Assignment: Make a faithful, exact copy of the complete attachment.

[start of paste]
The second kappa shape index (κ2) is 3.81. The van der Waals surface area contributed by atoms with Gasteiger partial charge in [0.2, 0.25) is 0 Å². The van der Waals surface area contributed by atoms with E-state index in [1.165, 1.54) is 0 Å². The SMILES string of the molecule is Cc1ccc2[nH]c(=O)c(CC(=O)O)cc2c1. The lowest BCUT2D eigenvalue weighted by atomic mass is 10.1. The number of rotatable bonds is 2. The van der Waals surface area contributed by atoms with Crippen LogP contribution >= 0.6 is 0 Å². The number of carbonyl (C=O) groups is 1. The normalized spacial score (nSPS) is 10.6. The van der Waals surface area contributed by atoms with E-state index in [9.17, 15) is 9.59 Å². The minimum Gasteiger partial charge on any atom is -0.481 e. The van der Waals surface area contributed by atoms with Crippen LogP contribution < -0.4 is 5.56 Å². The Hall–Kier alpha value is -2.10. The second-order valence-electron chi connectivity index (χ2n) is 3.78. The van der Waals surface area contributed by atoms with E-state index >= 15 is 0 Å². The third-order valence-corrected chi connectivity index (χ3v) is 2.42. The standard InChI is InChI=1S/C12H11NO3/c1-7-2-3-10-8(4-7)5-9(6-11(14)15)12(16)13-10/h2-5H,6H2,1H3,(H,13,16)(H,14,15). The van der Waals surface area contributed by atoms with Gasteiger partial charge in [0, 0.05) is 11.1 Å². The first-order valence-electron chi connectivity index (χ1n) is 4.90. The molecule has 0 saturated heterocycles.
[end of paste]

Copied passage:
The second kappa shape index (κ2) is 3.81. The van der Waals surface area contributed by atoms with Gasteiger partial charge in [0.2, 0.25) is 0 Å². The van der Waals surface area contributed by atoms with E-state index in [1.165, 1.54) is 0 Å². The SMILES string of the molecule is Cc1ccc2[nH]c(=O)c(CC(=O)O)cc2c1. The lowest BCUT2D eigenvalue weighted by atomic mass is 10.1. The number of rotatable bonds is 2. The van der Waals surface area contributed by atoms with Crippen LogP contribution >= 0.6 is 0 Å². The number of carbonyl (C=O) groups is 1. The normalized spacial score (nSPS) is 10.6. The van der Waals surface area contributed by atoms with E-state index in [9.17, 15) is 9.59 Å². The minimum Gasteiger partial charge on any atom is -0.481 e. The van der Waals surface area contributed by atoms with Crippen LogP contribution < -0.4 is 5.56 Å². The Hall–Kier alpha value is -2.10. The second-order valence-electron chi connectivity index (χ2n) is 3.78. The van der Waals surface area contributed by atoms with E-state index >= 15 is 0 Å². The third-order valence-corrected chi connectivity index (χ3v) is 2.42. The standard InChI is InChI=1S/C12H11NO3/c1-7-2-3-10-8(4-7)5-9(6-11(14)15)12(16)13-10/h2-5H,6H2,1H3,(H,13,16)(H,14,15). The van der Waals surface area contributed by atoms with Gasteiger partial charge in [0, 0.05) is 11.1 Å². The first-order valence-electron chi connectivity index (χ1n) is 4.90. The molecule has 0 saturated heterocycles.